The allegations that have surfaced are the most explosive yet about Donald Trump and the Kremlin. A spicy tale of sex and money, clandestine meeting, blackmail and cyber warfare laying bare, it is claimed, how the “Muscovian candidate” was put into the White House in a plot of extraordinary reach.
The 35 pages of supposed revelations have, unsurprisingly, led to bitter accusations and recriminations. Mr Trump has accused America’s intelligence agencies of “one last shot” of sabotaging his presidency. “Are we living in Nazi Germany?” He demanded to know. “Russia has never tried to use leverage over me. I HAVE NOTHING TO DO WITH RUSSIA – NO DEALS, NO LOANS, NO NOTHING!”, he said in one of his many Twitter posts, his favourite form of communications, in a few hours.
These are not refutations of specific charges made in the dossier, although that may come later. The President-elect has also taken more than a week to respond after, if numerous senior security sources are to be believed, receiving them the same time as President Obama. His spokeswoman Kellyanne Conway said Mr Trump was “not aware” that the material was included in a report he had received.
In another tweet, Mr Trump wanted to stress: “Russia just said the unverified report paid for by political opponents is ‘A COMPLETE AND TOTAL FABRICATION, UTTER NONSENSE’. Very unfair! Dmitry Peskov, Vladimir Putin’s spokesman, called the claims “pulp fiction”. He added: “This is an absolute canard, an absolute fabrication, and it’s complete nonsense: The Kremlin does not engage in collecting Kompromat.” Mr Peskov was being somewhat economical with the truth when it came to that statement. All intelligence services with the resources – Russian, American, British – are avid collectors of Kompromat, the Russian acronym for compromising material used in the espionage world.
As in so much else in that world, it is not easy to navigate between truths, secrets and lies: in the words of James Jesus Angleton, a former CIA senior official of renown, intelligence officials often finding themselves in “a wilderness of mirrors”.
What we do know about the allegations is that they contain claims that can be challenged, but, in the view of American and British officials, the document is not a hoax. The British connection is of some relevance here; much of the material, it appears, was put together by a former senior British intelligence official.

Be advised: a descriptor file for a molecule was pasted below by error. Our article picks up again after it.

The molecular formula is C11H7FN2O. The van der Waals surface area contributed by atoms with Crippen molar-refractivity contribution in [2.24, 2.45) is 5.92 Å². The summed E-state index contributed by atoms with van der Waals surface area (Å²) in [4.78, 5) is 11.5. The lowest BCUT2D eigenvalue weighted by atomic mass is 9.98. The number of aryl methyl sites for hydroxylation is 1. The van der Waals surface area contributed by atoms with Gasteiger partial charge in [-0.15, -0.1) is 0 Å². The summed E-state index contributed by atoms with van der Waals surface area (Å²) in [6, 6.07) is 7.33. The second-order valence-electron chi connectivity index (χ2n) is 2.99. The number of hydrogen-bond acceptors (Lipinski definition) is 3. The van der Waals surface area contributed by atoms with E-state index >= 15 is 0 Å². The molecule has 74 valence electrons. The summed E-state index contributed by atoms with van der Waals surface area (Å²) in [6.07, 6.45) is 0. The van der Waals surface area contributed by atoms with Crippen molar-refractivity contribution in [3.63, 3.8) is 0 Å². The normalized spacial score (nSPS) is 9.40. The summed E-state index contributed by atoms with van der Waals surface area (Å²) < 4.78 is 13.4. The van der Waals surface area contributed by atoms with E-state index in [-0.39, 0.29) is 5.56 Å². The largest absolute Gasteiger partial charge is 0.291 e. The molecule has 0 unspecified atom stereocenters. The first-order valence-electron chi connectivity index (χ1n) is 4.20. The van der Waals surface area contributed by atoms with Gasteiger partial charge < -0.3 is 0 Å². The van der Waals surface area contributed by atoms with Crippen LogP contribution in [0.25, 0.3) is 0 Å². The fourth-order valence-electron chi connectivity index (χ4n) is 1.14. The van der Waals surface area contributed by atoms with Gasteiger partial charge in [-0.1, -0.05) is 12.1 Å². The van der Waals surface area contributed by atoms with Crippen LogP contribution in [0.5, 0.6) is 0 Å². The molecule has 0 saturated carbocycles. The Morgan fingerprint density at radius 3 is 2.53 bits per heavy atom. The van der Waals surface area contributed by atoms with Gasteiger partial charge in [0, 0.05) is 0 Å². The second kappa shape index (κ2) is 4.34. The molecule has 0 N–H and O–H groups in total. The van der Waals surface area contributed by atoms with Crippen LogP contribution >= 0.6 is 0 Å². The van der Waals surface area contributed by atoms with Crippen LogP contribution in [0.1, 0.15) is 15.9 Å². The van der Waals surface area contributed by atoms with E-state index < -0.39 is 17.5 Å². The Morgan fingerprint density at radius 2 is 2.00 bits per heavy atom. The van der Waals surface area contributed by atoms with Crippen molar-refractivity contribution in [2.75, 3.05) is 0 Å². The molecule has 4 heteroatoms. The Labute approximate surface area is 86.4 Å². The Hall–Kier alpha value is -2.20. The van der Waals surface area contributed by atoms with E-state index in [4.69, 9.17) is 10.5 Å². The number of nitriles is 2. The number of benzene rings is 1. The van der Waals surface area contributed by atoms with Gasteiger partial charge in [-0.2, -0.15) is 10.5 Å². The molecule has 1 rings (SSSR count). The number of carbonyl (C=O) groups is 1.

The official’s work had involved the former Soviet Union and Warsaw Pact countries during the Cold War and he had maintained contacts since in Russia and eastern Europe while working as a security consultant. Importantly, he is well known to the American agencies and, according to senior sources, they felt the official had enough credibility to be taken seriously.
One matter that appear to buttress this credibility was a report he supplied five months ago claiming that figures in Mr Trump’s campaign team had agreed to a Russian request to try and dilute election focus on its intervention in Ukraine. Four days later Mr Trump stated that he would recognise Moscow’s annexation of Crimea. A month later officials involved in his campaign asked the Republican Party’s election platform to remove a pledge for military assistance to the Ukrainian government against separatist rebels in the east of the country.
The former official had claimed that the Trump campaign acted the way it did before it was aware that the Russians were hacking Democratic Party emails. No evidence of this has been made public, but the same day that Mr Trump spoke about Crimea he called on the Kremlin to hack Hillary Clinton’s emails.
A month before the July report the former intelligence official claimed that the Kremlin had been cultivating Mr Trump for five years and had offered him real estate deals in developments, particularly in relation to the 2018 World Cup finals. At that time he also made the claim that the Russian intelligence service, the FSB, had videos and recordings of Mr Trump in a Moscow hotel with prostitutes – material that could be used to carry out blackmail.
A significant portion of the information that was passed to the FBI came from Senator John McCain. The chair of the Senate Armed Services Committee, with extensive intelligence contacts, is said to have been impressed by the source of the information. But today the Senator said he had sent the information to James Comey, the FBI director, because he was “unable to make a judgement about accuracy”.
There are details in the “dossier” that appear to be mistakes and have been denied. There are misspelling of names of Russian banks and positions of Russian officials. Crucially, it described a meeting between Michael Cohen, a lawyer acting for Mr Trump and a Russian official in Prague. Mr Cohen claimed that he had never been to Prague and tweeted a copy of his passport.
Current and former security officials suggested that possible mistakes and discrepancies may be due to the material being “raw intelligence” that had not been thoroughly vetted. Patrick Skinner, a former CIA analyst, commented: “I imagine a lot more will come out, much of it will be nothing and perhaps some of it will be meaningful and perhaps even devastating.”
Robert Emerson, a British security analyst, said: “This seems to be raw intelligence that is very interesting, but needs further work and a thorough analysis of humint (human intelligence) sourcing. This will happen: the allegations will be looked at exhaustively.”Reuse content